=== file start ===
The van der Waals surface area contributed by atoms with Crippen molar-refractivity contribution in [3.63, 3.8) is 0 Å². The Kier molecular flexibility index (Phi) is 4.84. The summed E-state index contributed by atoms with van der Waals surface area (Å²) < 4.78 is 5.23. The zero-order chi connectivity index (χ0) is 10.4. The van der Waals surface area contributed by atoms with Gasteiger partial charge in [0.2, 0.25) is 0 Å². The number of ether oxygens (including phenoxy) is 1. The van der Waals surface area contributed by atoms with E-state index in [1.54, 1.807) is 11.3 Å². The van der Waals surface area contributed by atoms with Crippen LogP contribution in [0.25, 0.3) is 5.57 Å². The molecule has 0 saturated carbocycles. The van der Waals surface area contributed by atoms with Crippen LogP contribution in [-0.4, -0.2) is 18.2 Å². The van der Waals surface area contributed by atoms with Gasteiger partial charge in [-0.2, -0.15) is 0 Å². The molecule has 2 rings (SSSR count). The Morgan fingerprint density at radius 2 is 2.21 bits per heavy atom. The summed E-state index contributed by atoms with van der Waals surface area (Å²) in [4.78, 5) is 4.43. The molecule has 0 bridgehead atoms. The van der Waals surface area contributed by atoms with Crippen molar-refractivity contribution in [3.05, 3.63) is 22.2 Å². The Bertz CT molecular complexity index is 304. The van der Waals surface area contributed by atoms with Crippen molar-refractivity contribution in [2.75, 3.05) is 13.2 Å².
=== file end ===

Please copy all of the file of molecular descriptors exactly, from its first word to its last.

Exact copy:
The van der Waals surface area contributed by atoms with Crippen molar-refractivity contribution in [3.63, 3.8) is 0 Å². The Kier molecular flexibility index (Phi) is 4.84. The summed E-state index contributed by atoms with van der Waals surface area (Å²) < 4.78 is 5.23. The zero-order chi connectivity index (χ0) is 10.4. The van der Waals surface area contributed by atoms with Gasteiger partial charge in [0.2, 0.25) is 0 Å². The number of ether oxygens (including phenoxy) is 1. The van der Waals surface area contributed by atoms with E-state index in [1.54, 1.807) is 11.3 Å². The van der Waals surface area contributed by atoms with Crippen LogP contribution in [0.25, 0.3) is 5.57 Å². The molecule has 0 saturated carbocycles. The van der Waals surface area contributed by atoms with Crippen LogP contribution in [-0.4, -0.2) is 18.2 Å². The van der Waals surface area contributed by atoms with Gasteiger partial charge in [-0.2, -0.15) is 0 Å². The molecule has 2 rings (SSSR count). The Morgan fingerprint density at radius 2 is 2.21 bits per heavy atom. The summed E-state index contributed by atoms with van der Waals surface area (Å²) in [4.78, 5) is 4.43. The molecule has 0 bridgehead atoms. The van der Waals surface area contributed by atoms with Crippen molar-refractivity contribution in [3.05, 3.63) is 22.2 Å². The Bertz CT molecular complexity index is 304. The van der Waals surface area contributed by atoms with Crippen molar-refractivity contribution in [2.75, 3.05) is 13.2 Å².